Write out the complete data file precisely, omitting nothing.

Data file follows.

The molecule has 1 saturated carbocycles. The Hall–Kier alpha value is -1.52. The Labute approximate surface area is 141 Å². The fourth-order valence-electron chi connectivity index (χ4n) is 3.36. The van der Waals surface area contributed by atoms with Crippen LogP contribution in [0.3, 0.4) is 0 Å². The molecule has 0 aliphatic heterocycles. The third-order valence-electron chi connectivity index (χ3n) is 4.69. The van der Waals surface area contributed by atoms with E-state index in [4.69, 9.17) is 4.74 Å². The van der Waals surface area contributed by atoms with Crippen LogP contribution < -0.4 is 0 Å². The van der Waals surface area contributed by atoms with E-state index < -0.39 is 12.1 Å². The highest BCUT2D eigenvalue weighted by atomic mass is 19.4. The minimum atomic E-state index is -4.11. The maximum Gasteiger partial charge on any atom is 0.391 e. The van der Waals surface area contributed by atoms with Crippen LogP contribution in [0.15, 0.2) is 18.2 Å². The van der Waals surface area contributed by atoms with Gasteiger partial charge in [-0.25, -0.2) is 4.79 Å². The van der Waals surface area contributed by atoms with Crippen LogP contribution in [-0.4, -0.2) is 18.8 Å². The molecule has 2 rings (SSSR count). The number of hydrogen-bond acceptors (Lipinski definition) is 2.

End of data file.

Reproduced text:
The molecule has 1 saturated carbocycles. The Hall–Kier alpha value is -1.52. The Labute approximate surface area is 141 Å². The fourth-order valence-electron chi connectivity index (χ4n) is 3.36. The van der Waals surface area contributed by atoms with Crippen LogP contribution in [0.3, 0.4) is 0 Å². The molecule has 0 aliphatic heterocycles. The third-order valence-electron chi connectivity index (χ3n) is 4.69. The van der Waals surface area contributed by atoms with E-state index in [4.69, 9.17) is 4.74 Å². The van der Waals surface area contributed by atoms with Crippen LogP contribution < -0.4 is 0 Å². The van der Waals surface area contributed by atoms with E-state index < -0.39 is 12.1 Å². The highest BCUT2D eigenvalue weighted by atomic mass is 19.4. The minimum atomic E-state index is -4.11. The maximum Gasteiger partial charge on any atom is 0.391 e. The van der Waals surface area contributed by atoms with Crippen LogP contribution in [0.15, 0.2) is 18.2 Å². The van der Waals surface area contributed by atoms with Gasteiger partial charge in [-0.25, -0.2) is 4.79 Å². The van der Waals surface area contributed by atoms with Crippen LogP contribution in [-0.4, -0.2) is 18.8 Å². The molecule has 2 rings (SSSR count). The number of hydrogen-bond acceptors (Lipinski definition) is 2.